Drug Culture References in The 2012 London Olympic Opening Ceremony

Recreational psychoactive drugs have played a pivotal role in shaping modern British culture. Despite our size, Britain remains at the cutting edge of musical creativity, and continues to offer a disproportionate amount of awesome music to The World: we created dubstep, and pioneered many other genres of electronic and more conventional music.

The development of our music culture has been integrally linked to the availability, both to artists and audiences, of recreational drugs.

The 2012 Olympic Ceremony payed tribute to British Drug Culture, acknowledged its significance in relation to modern music, and the important role of recreational drugs in modern social ritual.
Implicit in the 2012 Olympic Ceremony were several codified references to British Drug Culture:

Specifically, there was a sequence of performances which related to the development of British music culture from the 1960’s to the present day.

The above photo illustrates one scene from the Olympic Ceremony, it depicts codes and conventions of dress and behavior that are most closely associated with the rave scene: a type of festivities well known for their intimate connection to recreational drugs, especially Ecstasy.

The scene refers to late-80s/early-90s drug culture, pure and simple. I couldn’t help but wonder, as I watched the performers, ‘what percentage of these people are, in fact, using a recreational drug right now?’ – we’ll never know- but it’s a fun thought right?

The drug references didn’t stop there though. Of all the amazing British films to show, a brief clip of Trainspotting (which is, of course, a great film) is shown to the audience: a cult classic film about Scottish Heroin addicts.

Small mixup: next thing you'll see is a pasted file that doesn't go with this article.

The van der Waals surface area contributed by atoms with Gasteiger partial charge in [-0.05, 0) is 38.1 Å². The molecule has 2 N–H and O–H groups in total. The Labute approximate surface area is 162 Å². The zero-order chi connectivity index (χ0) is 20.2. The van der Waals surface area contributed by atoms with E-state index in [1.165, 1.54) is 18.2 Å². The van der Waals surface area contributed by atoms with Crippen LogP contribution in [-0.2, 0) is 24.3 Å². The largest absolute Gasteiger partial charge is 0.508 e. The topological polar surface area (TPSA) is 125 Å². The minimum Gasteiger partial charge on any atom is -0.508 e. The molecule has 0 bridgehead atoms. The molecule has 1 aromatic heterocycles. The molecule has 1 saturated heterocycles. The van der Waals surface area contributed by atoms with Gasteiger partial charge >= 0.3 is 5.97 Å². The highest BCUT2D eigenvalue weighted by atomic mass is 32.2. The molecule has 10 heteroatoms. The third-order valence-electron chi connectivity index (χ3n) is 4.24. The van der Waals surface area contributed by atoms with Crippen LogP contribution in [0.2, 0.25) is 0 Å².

Of course: no depiction of the 1960s and 70s would be complete without the hippies. But let’s not forget, the hippies were a cultural movement who many feel had their genesis fueled by the widespread availability of LSD. Hippy culture and LSD are inseparable. During the elaborate choreography the dancers formed a massive CND sign, the Campaign for Nuclear Disarmament, “The Peace Sign” – of course the same logo that is the international logo of the counter-cultural Hippy movement.

That such things made their way into the ceremony, is a tipped hat in recognition of LSD’s influence on British society.

Similarly, the dancers formed a massive smiley face; dancers dressed in rave-gear, waving massive neon glow sticks around to electronic music. For those not ‘in the know’ the smiley face logo has been stamped on LSD-tabs and Ecstasy-pills for over three decades now. For any young-adult, such symbols are clear references to the drug-culture of our nation.

Any why not? By referencing the Scottish Heroin scene, the LSD-fueled 1960s/70s, and the massive popularity of Ecstasy/MDMA in British electronic music culture that has continued since the 1980s, Danny Boyle is bringing to the fore the realities of modern day British social life. Interestingly, the reality of British rave-culture (and, by implication: drug culture) is presented in an incredibly positive light: just a load of people having a lot of fun!

One thing that struck me throughout the ceremony was that it wasn’t afraid to venture into politically ambiguous territory: from our history as a colonial empire, the industrialisation of our ‘green and pleasant land’, the suffragette resistance to a still-present patriarchy, the ceremony even managed to navigate the mine-field of depicting the British class system with relative ease.

In summary: this article suggests that within the London Olympic ceremony were several codified references to the British Drug Culture. Moreover, that the inclusion of these implicit symbols of our recent history of embracing recreational drugs was necessary in order to accurately reflect the reality of modern British life.

Embracing the reality of British drug-culture in this manner, and incorporating it into The Nation’s and The World’s view of what British culture consists of, may allow for more mature dialogues to emerge on how the cognitive liberties of the British people can be incorporated into an ever-thriving Great Britain.

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